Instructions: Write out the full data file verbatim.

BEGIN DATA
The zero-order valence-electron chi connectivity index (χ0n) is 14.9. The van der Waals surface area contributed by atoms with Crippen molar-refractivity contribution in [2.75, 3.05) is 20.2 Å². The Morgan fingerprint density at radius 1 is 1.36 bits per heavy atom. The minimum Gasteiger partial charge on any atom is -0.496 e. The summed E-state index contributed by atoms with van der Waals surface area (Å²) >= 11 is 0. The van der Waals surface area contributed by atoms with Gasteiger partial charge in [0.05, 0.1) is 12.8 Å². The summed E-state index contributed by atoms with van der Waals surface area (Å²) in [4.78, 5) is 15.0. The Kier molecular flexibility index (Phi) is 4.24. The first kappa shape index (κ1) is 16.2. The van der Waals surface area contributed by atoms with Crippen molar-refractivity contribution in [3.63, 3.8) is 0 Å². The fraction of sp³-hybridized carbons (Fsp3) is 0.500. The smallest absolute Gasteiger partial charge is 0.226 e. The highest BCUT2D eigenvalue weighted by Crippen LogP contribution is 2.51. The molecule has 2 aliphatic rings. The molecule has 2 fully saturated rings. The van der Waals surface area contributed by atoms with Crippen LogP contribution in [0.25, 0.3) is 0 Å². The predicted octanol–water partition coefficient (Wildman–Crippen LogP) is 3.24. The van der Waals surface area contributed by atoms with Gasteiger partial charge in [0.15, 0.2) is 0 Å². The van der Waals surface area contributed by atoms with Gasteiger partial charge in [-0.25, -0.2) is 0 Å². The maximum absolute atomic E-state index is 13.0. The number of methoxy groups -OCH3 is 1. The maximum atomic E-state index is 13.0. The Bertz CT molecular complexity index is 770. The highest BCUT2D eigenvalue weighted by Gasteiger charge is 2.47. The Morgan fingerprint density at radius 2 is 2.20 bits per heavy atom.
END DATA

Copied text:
The zero-order valence-electron chi connectivity index (χ0n) is 14.9. The van der Waals surface area contributed by atoms with Crippen molar-refractivity contribution in [2.75, 3.05) is 20.2 Å². The Morgan fingerprint density at radius 1 is 1.36 bits per heavy atom. The minimum Gasteiger partial charge on any atom is -0.496 e. The summed E-state index contributed by atoms with van der Waals surface area (Å²) >= 11 is 0. The van der Waals surface area contributed by atoms with Gasteiger partial charge in [0.05, 0.1) is 12.8 Å². The summed E-state index contributed by atoms with van der Waals surface area (Å²) in [4.78, 5) is 15.0. The Kier molecular flexibility index (Phi) is 4.24. The first kappa shape index (κ1) is 16.2. The van der Waals surface area contributed by atoms with Crippen molar-refractivity contribution in [3.63, 3.8) is 0 Å². The fraction of sp³-hybridized carbons (Fsp3) is 0.500. The smallest absolute Gasteiger partial charge is 0.226 e. The highest BCUT2D eigenvalue weighted by Crippen LogP contribution is 2.51. The molecule has 2 aliphatic rings. The molecule has 2 fully saturated rings. The van der Waals surface area contributed by atoms with Crippen LogP contribution in [0.25, 0.3) is 0 Å². The predicted octanol–water partition coefficient (Wildman–Crippen LogP) is 3.24. The van der Waals surface area contributed by atoms with Gasteiger partial charge in [0.15, 0.2) is 0 Å². The van der Waals surface area contributed by atoms with Gasteiger partial charge in [-0.25, -0.2) is 0 Å². The maximum absolute atomic E-state index is 13.0. The number of methoxy groups -OCH3 is 1. The maximum atomic E-state index is 13.0. The Bertz CT molecular complexity index is 770. The highest BCUT2D eigenvalue weighted by Gasteiger charge is 2.47. The Morgan fingerprint density at radius 2 is 2.20 bits per heavy atom.